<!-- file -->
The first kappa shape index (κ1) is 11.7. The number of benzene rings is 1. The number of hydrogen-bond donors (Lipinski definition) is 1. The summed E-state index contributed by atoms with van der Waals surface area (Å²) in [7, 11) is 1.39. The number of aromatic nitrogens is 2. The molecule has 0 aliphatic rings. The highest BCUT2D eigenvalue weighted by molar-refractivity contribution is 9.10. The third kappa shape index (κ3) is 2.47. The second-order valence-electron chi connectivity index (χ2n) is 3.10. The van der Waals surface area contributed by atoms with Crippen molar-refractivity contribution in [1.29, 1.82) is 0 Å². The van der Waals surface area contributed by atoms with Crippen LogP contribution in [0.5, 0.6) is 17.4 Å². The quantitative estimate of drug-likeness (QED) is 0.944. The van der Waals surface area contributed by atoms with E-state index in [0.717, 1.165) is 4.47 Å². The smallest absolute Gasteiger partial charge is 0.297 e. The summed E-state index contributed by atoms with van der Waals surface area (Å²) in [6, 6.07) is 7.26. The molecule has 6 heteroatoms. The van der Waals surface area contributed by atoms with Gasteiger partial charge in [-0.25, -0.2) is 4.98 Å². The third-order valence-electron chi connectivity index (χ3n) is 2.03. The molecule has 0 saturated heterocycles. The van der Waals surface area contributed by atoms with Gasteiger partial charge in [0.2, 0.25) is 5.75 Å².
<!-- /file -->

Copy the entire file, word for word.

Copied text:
The first kappa shape index (κ1) is 11.7. The number of benzene rings is 1. The number of hydrogen-bond donors (Lipinski definition) is 1. The summed E-state index contributed by atoms with van der Waals surface area (Å²) in [7, 11) is 1.39. The number of aromatic nitrogens is 2. The molecule has 0 aliphatic rings. The highest BCUT2D eigenvalue weighted by molar-refractivity contribution is 9.10. The third kappa shape index (κ3) is 2.47. The second-order valence-electron chi connectivity index (χ2n) is 3.10. The van der Waals surface area contributed by atoms with Crippen molar-refractivity contribution in [1.29, 1.82) is 0 Å². The van der Waals surface area contributed by atoms with Crippen LogP contribution in [0.5, 0.6) is 17.4 Å². The quantitative estimate of drug-likeness (QED) is 0.944. The van der Waals surface area contributed by atoms with E-state index in [0.717, 1.165) is 4.47 Å². The smallest absolute Gasteiger partial charge is 0.297 e. The summed E-state index contributed by atoms with van der Waals surface area (Å²) in [6, 6.07) is 7.26. The molecule has 6 heteroatoms. The van der Waals surface area contributed by atoms with Gasteiger partial charge in [-0.25, -0.2) is 4.98 Å². The third-order valence-electron chi connectivity index (χ3n) is 2.03. The molecule has 0 saturated heterocycles. The van der Waals surface area contributed by atoms with Gasteiger partial charge in [0.2, 0.25) is 5.75 Å².